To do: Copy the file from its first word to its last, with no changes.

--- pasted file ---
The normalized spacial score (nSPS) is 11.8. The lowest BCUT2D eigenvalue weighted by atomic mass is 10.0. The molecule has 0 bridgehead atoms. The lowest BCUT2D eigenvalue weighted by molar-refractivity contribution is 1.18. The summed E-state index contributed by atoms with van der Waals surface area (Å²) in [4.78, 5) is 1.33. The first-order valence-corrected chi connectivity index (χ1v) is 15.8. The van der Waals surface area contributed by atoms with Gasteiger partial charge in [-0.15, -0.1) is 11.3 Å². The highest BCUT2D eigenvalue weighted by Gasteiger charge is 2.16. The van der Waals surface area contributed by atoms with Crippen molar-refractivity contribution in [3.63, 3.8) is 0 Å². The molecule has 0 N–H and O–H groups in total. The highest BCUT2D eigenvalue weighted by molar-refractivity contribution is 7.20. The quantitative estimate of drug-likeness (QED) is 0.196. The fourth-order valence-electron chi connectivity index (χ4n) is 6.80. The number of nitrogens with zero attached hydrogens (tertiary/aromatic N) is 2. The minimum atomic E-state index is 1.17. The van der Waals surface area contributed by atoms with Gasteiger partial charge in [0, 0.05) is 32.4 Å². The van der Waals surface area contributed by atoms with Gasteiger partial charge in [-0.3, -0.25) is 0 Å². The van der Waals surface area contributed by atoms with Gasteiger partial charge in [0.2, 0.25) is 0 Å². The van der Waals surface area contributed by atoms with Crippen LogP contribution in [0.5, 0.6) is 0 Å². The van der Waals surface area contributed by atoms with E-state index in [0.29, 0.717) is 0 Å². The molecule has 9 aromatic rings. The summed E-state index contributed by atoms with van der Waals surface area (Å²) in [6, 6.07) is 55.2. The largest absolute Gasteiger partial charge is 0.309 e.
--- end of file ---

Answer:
The normalized spacial score (nSPS) is 11.8. The lowest BCUT2D eigenvalue weighted by atomic mass is 10.0. The molecule has 0 bridgehead atoms. The lowest BCUT2D eigenvalue weighted by molar-refractivity contribution is 1.18. The summed E-state index contributed by atoms with van der Waals surface area (Å²) in [4.78, 5) is 1.33. The first-order valence-corrected chi connectivity index (χ1v) is 15.8. The van der Waals surface area contributed by atoms with Gasteiger partial charge in [-0.15, -0.1) is 11.3 Å². The highest BCUT2D eigenvalue weighted by Gasteiger charge is 2.16. The van der Waals surface area contributed by atoms with Crippen molar-refractivity contribution in [3.63, 3.8) is 0 Å². The molecule has 0 N–H and O–H groups in total. The highest BCUT2D eigenvalue weighted by molar-refractivity contribution is 7.20. The quantitative estimate of drug-likeness (QED) is 0.196. The fourth-order valence-electron chi connectivity index (χ4n) is 6.80. The number of nitrogens with zero attached hydrogens (tertiary/aromatic N) is 2. The minimum atomic E-state index is 1.17. The van der Waals surface area contributed by atoms with Gasteiger partial charge in [0, 0.05) is 32.4 Å². The van der Waals surface area contributed by atoms with Gasteiger partial charge in [-0.3, -0.25) is 0 Å². The van der Waals surface area contributed by atoms with Gasteiger partial charge in [0.2, 0.25) is 0 Å². The van der Waals surface area contributed by atoms with Crippen LogP contribution in [0.5, 0.6) is 0 Å². The van der Waals surface area contributed by atoms with E-state index in [0.29, 0.717) is 0 Å². The molecule has 9 aromatic rings. The summed E-state index contributed by atoms with van der Waals surface area (Å²) in [6, 6.07) is 55.2. The largest absolute Gasteiger partial charge is 0.309 e.